Today, February 14th 2020, The Free Software Foundation Europe calls everyone to express their gratitude to all FOSS contributors around the world with the eleventh annual “I Love Free Software” campaign. It’s a day when we focus on drawing everyone’s attention to the amazing work done by thousands of FOSS contributors from many communities, most of them voluntarily dedicating their spare time to create high-quality software technology readily and openly available to everyone.

    What about you? Have you or your company/university been using Free software lately? Have you already thought about contributing back to that amazing FOSS community that creates the applications you use daily? It’s certainly a very rewarding and inspiring experience, with a lot of contributions made possible by people from different backgrounds.

Max Mehl (English): I love the hidden champions

  • Max Mehl (English): I love the hidden champions

    A few days ago I’ve sent an announcement email for today’s I Love Free Software Day to a large bunch of people. Most of the remarkably many replies have been positive and a pure joy to read, but some were a bit sceptical and critical. These came from Free Software contributors who are maintaining and helping projects that they think nobody knows and sees – not because these software pojects are unused, but because they are small, a building block for other, more popular applications.

    When we ask people to participate in #ilovefs (this year for the 10th time in a row!) by expressing their gratitude to contributors of their favourite Free Software projects, many think about the applications they often use and come up with obvious ones like Mozilla’s Firefox and Thunderbird, LibreOffice, their Linux-based distribution, or CMSs like WordPress and Drupal. Not that I think this is not deserved, but what about the projects that actually form the foundations for these popular suites?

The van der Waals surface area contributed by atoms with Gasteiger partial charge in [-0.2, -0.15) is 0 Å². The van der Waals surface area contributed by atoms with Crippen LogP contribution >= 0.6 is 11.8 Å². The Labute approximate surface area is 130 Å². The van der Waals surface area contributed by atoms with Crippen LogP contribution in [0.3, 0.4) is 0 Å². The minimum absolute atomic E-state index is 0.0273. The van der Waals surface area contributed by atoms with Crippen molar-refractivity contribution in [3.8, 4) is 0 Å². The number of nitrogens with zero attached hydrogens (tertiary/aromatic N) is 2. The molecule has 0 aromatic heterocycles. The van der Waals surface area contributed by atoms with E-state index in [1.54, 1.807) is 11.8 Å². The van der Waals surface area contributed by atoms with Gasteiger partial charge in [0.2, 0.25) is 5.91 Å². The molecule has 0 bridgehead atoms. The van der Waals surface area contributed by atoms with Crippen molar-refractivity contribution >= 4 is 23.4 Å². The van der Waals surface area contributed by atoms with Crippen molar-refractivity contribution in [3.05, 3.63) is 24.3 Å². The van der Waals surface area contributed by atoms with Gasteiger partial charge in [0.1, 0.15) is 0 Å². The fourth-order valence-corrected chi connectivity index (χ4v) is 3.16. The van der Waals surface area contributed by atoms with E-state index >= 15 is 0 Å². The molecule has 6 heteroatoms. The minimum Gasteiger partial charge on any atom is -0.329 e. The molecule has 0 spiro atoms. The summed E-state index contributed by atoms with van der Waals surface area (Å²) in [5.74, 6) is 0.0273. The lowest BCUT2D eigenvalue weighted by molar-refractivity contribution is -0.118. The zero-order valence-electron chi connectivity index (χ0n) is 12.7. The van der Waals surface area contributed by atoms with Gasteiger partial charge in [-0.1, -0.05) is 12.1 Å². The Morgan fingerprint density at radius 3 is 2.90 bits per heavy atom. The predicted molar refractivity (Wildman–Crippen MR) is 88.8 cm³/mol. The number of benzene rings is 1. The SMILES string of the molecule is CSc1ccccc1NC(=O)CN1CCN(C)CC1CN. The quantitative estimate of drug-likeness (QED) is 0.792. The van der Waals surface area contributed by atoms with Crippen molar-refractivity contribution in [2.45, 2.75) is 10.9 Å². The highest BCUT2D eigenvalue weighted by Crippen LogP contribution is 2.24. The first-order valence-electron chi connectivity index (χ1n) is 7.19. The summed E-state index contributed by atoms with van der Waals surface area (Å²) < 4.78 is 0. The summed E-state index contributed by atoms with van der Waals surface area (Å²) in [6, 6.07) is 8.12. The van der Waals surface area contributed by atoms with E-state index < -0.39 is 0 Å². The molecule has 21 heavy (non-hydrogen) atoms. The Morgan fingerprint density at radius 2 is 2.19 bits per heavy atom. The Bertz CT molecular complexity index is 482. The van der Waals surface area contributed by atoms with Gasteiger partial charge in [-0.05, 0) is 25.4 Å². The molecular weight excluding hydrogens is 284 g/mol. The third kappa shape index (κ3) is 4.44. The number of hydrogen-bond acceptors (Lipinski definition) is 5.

I researched a bit on my own system (based on Arch Linux) and checked on how many packages some of the aforementioned applications depend (including dependencies of their dependencies)1:

    Firefox: 221
    Thunderbird: 179
    LibreOffice: 185
    GIMP: 166
    Inkscape: 164

I Love Free Software on the go: the Replicant operating system

  • I Love Free Software on the go: the Replicant operating system in practice

    On I Love Free Software Day 2020 I’d like to pay attention to and thank the Replicant operating system, which is in active development and empowers users to use Free Software on the go.

    As a user with a non-technical background it was an honor and a privilege to attend the Replicant Birds of a Feather (BoF) meeting at FOSDEM 2020. There I concluded that my choice for Replicant not only helps the environment and strengthens the sustainability of my hardware, but also that the project is in active development and will support more contemporary hardware. At the end of the meeting the team handed out Replicant stickers on behalf of the Free Software Foundation, which you can join.